Science Needs Women:
For Women in Science; the L’Oreal Foundation
I’m sharing this video on any platform I can because when I first found it last week it had something like 1,400 views, but it’s the most beautifully produced and succinctly narrated video addressing some of the most complicated issues facing women in STE(A)M fields I’ve found yet.
I’m sharing this for every time I’m called a “feminazi.”
…for every time I’m told that my concerns aren’t valid, our that our issues are imagined.
…for every time I hear “women just don’t like science,” or worse - “women just aren’t good at science.”
…for every time we’re told that we can have a family or a career, but not both - and for every time we feel like we have to decide between the two.
…and because we need more women mentors in these fields to stand up for issues that are not “women’s issues” - these are people issues that affect our collective society as a whole.
The women in this video are my heroes and they should be your heroes, too.
Science needs women.
Your daily dose of Myoviridae TEM images:
Here’s a nice picture of some Myoviridae phage which infect Salmonella. Generally in the phage world, there are three more common families although others have been found:
- Siphoviridae with long flexible tails. (P2 above)
- Myoviridae with long contractile tails (T4 above)
- Podoviridae with short non-contractile tails. (P22 above)
Phage are first classified based on their morphologies, but bioinformatic information shows the relationships between the families. Typically families of phage are grouped on their appearance as a large amount of the phage genome goes into making the structural proteins.
Myoviridae are quite interesting in the sense that when they bind their host, there are large visible structural changes in the tail region. The tail sheath contracts and the DNA is transported from the head into the bacterium. Other less visible mechanisms are present in the other two morphology types too.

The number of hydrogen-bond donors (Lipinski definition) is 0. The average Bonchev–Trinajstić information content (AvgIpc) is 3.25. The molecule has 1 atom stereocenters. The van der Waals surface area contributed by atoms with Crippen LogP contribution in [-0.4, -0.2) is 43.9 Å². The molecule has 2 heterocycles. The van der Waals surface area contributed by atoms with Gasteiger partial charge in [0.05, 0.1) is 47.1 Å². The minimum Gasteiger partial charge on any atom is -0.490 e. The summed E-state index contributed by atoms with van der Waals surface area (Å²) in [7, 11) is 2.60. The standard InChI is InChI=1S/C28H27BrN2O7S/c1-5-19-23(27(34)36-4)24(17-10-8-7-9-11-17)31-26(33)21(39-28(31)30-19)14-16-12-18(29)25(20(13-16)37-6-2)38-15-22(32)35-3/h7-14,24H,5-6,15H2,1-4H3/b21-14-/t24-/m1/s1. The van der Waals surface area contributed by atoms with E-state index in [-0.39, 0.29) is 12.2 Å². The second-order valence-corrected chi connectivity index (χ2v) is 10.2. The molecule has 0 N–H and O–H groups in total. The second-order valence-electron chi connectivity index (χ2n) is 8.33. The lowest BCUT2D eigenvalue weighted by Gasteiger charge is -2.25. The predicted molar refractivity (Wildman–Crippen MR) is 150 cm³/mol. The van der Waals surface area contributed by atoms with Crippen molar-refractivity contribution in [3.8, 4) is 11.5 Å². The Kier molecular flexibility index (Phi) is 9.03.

Gecko adhesion takes electric turn
by Nsikan Akpan
Clinging upside down to polished surfaces is simple for geckos, but scientists’ grasp of the underlying forces behind this phenomenal adherence just became murkier. Researchers report that the adhesiveness of gecko feet is aided by static electricity, contrary to long-held beliefs.
The misconception over gecko adhesion dates back to 1934, says Yale University chemical engineer and study coauthor Hadi Izadi. A German scientist named W.D. Dellit wondered whether gecko adhesion was explainable by electrostatic forces, the differences in electric charge that build up between any two surfaces. Dellit used X-rays on the air surrounding the reptile’s toes as they stuck to a metal wall. The X-rays ionized the air, neutralizing any charge on the wall’s surface, Izadi explains. Anything attached to the wall via electrostatic forces should have fallen, yet the lizards remained. So researchers ruled out electrostatic forces and moved on to other ideas. But scientists may have been too hasty in ruling out electrostatic forces, Izadi says. The gap between a smooth surface and a gecko’s setae is too small for destabilizing air ions to pass through, which wasn’t known in Dellit’s era. So his X-ray experiment probably didn’t counteract electrostatic forces that may have helped the geckos stick.
As a graduate student at Canada’s University of Waterloo, Izadi compared how the footpads of tokay geckos (Gekko gecko) stuck to two polymer surfaces. One surface consisted of Teflon AF, a material related to the nonstick cookware coating, while the other was made from a silicone rubber dubbed polydimethylsiloxane. Because of their chemical makeup, both substances should have had similar degrees of van der Waals interactions with the geckos’ setae, and therefore the animals should have clung equally to both surfaces. But when the researchers gently pulled a lizard’s foot away, the footpads stuck to Teflon AF with twice as much strength as they did to polydimethylsiloxane, Izadi and his colleagues report July 9 in the Journal of the Royal Society Interface. Because the adhesions were very different, the team concluded that van der Waals forces don’t fully explain how geckos stick to walls.